About this time, followers of Dooyeweerd founded the Institute for Christian Studies in Toronto, Canada, and their very young faculty scoured North America, seeking to radicalize young Reformed people to embrace their cause. In the Reformed movement (especially in Dutch denominations, but also in the OPC), many churches and organizations (especially Christian schools) came under this influence, and as I saw it they were not open to calm discussion. I was not willing to accept passively the assimilation of the Reformed movement to a group of young militants. Eventually I became myself a somewhat militant opponent of Dooyeweerdianism.

The Dooyeweerdian group in Toronto, the Institute for Christian Studies, still exists, but one rarely hears of them today. I’d be interested in reading a history of this movement.

5. Comments on The Shepherd Controversy

I’ve dreamed from time to time of writing a history of Westminster Theological Seminary. I believe it needs to be done, but that I’m probably not the right one to do it. Any history of WTS would need to explain well the Shepherd Controversy. Dr. Frames recollections will be of value to whoever writes the history some day. One particular section I found of great interest. Frame writes,


So far, then, I supported Shepherd’s position. But Norman did not stop there. He also drew an inference: since works are a necessary element of saving faith, and since saving faith is necessary to justification, works are therefore necessary to justification. Now this seemed to me to be a straightforward logical argument: A is necessary to B, B is necessary to C, therefore A is necessary to C. So I could, and still can, defend Norman’s inference.

But others could not. They did not like the term necessary. In that term they heard the idea of “cause,” perhaps, so that if works are “necessary to” justification, then works are “the cause of” justification, even the merit by which we deserve justification. But in fact the term “necessary” does not have that meaning. To say that A is the necessary condition of C is not to say that A is the efficient cause of C, certainly not that A is the merit by which we earn C. This fact seemed simple enough to me. At a later meeting, I tried to explain it to my colleagues, however, and it had no impact at all on the discussion. I was young and did not want to try to dominate the debate. So that was the end of that.

Shephered’s inference, of course, is valid. The logic is correct. The problem is the horrendous premise – “works are a necessary element of saving faith.”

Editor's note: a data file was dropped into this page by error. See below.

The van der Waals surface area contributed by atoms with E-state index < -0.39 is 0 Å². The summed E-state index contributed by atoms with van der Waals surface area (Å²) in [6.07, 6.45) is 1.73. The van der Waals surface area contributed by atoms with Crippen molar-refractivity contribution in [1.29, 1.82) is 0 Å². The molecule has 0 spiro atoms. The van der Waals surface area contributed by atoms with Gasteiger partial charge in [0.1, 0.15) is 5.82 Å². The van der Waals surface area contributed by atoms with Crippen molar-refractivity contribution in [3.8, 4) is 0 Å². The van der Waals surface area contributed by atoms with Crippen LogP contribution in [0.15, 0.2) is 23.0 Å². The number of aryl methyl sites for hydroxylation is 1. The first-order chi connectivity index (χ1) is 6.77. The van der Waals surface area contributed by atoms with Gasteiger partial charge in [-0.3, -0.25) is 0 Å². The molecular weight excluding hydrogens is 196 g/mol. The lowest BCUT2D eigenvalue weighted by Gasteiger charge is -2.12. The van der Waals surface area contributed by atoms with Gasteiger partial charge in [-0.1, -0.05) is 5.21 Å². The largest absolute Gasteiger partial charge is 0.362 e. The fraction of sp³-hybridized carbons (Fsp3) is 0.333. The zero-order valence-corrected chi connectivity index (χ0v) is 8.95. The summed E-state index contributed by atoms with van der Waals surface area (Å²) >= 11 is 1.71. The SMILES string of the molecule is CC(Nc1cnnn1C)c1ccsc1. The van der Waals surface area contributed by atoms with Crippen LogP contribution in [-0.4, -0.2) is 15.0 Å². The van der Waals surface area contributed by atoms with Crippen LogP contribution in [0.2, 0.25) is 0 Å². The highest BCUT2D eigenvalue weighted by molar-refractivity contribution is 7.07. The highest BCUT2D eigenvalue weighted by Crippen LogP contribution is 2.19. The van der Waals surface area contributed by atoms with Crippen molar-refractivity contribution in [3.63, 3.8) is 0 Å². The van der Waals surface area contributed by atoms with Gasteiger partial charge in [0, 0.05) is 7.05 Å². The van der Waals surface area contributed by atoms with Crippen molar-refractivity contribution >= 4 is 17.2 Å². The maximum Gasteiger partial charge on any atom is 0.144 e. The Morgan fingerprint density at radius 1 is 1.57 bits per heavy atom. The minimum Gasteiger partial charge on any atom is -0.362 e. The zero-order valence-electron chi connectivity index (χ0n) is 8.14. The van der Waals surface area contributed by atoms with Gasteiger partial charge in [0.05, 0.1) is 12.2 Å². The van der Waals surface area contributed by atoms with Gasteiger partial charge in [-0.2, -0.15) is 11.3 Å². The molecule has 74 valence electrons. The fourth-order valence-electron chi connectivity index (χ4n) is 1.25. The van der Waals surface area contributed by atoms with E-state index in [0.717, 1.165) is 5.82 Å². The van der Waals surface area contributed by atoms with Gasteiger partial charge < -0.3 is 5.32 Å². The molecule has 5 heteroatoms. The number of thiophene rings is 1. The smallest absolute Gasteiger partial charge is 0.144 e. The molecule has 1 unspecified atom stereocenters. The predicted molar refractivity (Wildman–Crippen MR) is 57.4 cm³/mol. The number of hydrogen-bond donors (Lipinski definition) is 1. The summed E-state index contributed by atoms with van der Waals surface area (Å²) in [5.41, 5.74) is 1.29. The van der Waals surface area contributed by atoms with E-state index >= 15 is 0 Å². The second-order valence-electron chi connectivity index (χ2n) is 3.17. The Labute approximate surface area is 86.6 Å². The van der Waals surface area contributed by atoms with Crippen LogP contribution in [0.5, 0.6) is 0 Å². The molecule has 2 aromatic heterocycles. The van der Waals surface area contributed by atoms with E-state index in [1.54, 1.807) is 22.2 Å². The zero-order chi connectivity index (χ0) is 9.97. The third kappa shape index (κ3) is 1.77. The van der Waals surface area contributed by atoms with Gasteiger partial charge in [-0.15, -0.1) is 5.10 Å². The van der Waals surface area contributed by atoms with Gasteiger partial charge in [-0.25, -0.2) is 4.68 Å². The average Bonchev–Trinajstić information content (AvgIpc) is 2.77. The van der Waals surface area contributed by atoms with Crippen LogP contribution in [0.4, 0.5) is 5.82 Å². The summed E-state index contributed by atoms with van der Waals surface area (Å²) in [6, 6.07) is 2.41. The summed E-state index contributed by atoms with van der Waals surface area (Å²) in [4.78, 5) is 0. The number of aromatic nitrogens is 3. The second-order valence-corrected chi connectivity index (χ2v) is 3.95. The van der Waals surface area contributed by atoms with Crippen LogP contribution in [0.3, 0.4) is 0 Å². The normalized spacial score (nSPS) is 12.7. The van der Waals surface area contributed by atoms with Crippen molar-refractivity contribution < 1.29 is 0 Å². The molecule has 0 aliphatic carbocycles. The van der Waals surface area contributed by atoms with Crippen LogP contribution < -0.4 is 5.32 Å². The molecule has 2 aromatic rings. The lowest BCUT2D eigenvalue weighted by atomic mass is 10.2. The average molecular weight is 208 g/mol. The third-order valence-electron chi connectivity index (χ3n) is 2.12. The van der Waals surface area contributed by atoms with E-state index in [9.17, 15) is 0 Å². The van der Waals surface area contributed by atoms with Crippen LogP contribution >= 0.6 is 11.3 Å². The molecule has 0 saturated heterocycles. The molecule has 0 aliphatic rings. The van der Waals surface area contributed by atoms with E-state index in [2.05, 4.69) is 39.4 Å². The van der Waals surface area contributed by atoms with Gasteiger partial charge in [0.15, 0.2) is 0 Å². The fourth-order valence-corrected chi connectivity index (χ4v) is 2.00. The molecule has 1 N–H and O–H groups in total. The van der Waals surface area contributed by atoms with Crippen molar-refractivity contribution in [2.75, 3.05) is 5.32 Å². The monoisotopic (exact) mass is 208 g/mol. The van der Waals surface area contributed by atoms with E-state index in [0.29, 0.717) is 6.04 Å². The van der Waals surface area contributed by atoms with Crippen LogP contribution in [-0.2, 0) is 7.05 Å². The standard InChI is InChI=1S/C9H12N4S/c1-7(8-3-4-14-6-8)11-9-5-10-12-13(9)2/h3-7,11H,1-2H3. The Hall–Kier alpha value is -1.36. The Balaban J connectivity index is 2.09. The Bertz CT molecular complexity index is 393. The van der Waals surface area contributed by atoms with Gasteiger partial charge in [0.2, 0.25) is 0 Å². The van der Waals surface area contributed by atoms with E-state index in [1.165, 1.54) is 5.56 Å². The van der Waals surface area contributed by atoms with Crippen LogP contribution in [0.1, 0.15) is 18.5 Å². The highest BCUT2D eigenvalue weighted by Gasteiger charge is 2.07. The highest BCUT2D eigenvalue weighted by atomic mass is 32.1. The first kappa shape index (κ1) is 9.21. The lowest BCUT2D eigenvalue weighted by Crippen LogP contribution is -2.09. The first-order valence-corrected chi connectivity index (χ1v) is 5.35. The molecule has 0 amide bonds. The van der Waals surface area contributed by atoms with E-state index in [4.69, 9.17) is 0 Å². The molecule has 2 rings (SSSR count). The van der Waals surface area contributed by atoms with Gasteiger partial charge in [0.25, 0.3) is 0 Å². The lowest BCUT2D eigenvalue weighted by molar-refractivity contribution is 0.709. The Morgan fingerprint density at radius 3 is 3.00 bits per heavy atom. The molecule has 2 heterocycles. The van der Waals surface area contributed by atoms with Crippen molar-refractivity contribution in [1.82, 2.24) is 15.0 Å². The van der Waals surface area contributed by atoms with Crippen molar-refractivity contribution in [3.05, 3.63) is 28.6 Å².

Frame continues,

If I had been Norman, I would have simply apologized for using the term “necessity,” with which many people wrongly or rightly took offense. But as the discussion progressed, it became evident why Norman couldn’t take that course. He had an agenda. He believed that many evangelicals, and those who opposed him in the Reformed community, held views of “cheap grace” or “easy believism,” the view that one can have genuinely saving faith, but without practical holiness. The word necessity, in Norman’s mind, guarded against that degradation of Reformed theology, and no other word really could. Indeed, Norman thought, if one opposed the use of necessity, he could have no motive other than to maintain easy believism.

Maybe Shepherd had ran into “easy-believism” but I know of no Reformed pastors (then or now) who advocate it. 

Frame agrees,

Although self-righteousness and easy believism are twin errors that show up too often in Christian circles, I don’t think either characterizes American evangelicalism generally, and I don’t believe that either characterizes any segment of Reformed Christianity that I know.

But defends Shepherd as being misrepresented,

The problem as I see it is that we tend too often to misrepresent one another. We need to work much harder to understand one another’s words in the best sense, rather than the worst sense. And we should not in any case formulate our doctrines with the intention of saying the opposite of whatever we think American evangelicals say. Shorn of such agendas, we can work together to analyze problematic terms like necessity, and agree on a vocabulary that doesn’t mislead or irritate.

I think Shepherds view, though maybe misrepresented by a few people, was largely understood. And it was understood to be false; a false Gospel.

Therefore, when Frame says,

One of my major regrets about the controversy was that Shepherd was prevented from making further contributions to Reformed theology in areas other than justification.

I’m glad that Shepherd wasn’t able to make any more contributions, because his views are not Reformed.